sanctions if the moment arises when Iran has failed to comply with its
agreement, and that taking that action would have a positive result.”

Senior Administration Official says
new sanctions would violate the interim deal, divide international coalition,
and give Iranian hardliners the upperhand:

“New sanctions not only would violate the terms
of the interim agreement — which temporarily freezes Iran’s nuclear programs
and modestly eases existing sanctions — but also could divide the U.S. from its
international negotiating partners across the table from Iran and give the
upper hand to Iranian hard-liners in upcoming talks.”

Support the Deal, Oppose Congressional Efforts That Could Undermine It

  • 68% of Americans oppose new sanctions according to a Hart Research/Americans United for Change poll,
    saying “Congress should closely monitor how the agreement is being implemented,
    but it should NOT take any action that would block the agreement or jeopardize
    the negotiations for a permanent settlement.
  • By a 67% to 25% margin, Americans favor
    legislators who would give the agreement and negotiators time to work before
    deciding on new sanctions
    , according to the Hart/AUC

Current and
Former National Security Officials Support the Deal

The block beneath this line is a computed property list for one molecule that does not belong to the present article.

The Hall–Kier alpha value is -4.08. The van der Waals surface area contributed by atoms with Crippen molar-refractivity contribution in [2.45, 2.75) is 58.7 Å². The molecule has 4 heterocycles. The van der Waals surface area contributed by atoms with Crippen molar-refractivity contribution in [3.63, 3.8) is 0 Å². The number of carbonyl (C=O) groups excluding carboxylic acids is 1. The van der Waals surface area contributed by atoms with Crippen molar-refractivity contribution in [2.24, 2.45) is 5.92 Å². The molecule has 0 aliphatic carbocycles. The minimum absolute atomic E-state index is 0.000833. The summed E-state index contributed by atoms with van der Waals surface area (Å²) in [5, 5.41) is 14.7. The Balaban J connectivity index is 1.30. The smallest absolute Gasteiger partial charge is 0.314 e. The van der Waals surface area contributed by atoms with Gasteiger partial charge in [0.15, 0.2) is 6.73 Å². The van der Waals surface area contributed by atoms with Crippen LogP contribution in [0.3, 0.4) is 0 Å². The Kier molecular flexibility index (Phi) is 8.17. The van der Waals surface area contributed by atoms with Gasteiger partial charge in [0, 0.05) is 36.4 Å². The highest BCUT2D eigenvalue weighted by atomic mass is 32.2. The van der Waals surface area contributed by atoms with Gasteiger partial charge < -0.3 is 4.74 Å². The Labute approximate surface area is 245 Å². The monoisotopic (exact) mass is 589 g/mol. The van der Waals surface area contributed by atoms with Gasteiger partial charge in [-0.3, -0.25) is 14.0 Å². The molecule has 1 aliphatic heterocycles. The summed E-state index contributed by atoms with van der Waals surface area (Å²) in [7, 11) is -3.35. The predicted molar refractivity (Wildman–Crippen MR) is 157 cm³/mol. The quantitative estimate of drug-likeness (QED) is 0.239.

Senate Banking Committee Chairman
Johnson, Senate Intelligence Chairwoman Feinstein, and Senate Armed Services
Chairman Levin:

“If the extensive inspection and verification
system provided for in the agreement is executed faithfully, this will help to
build confidence that, at least in the short term, Iran will be unable to
pose a credible military threat to its neighbors in the region, including

Former Secretary
of State Madeleine Albright:

“An accord by which Iran would curb its nuclear
ambitions under strict and intrusive inspections program would greatly improve
the long-term security of the United States and our closest allies in the
Middle East.”

Nine former
Ambassadors to Israel and Deputy Secretaries of State:

“We are persuaded that this agreement
arrests Iran’s nuclear program for the first time in nearly a decade and opens
the possibility of ultimately stopping Iran from developing a nuclear weapons
capability. More than any other option, a diplomatic breakthrough on this issue
will help ensure Israel’s security and remove the threat that a nuclear-armed
Iran would pose to the region generally and Israel specifically.”

Former National
Security Advisors Zbigniew Brzezinski and Brent Scowcroft:

“Additional sanctions now
against Iran with the view to extracting even more concessions in the
negotiations will risk undermining or even shutting down the negotiations. More
sanctions now as these unprecedented negotiations are just getting underway
would reconfirm Iranians in their belief that the US is not prepared to make
any agreement with the current government of Iran. We call on all
Americans and the US Congress to stand firmly with the President in the
difficult but historic negotiations with Iran.”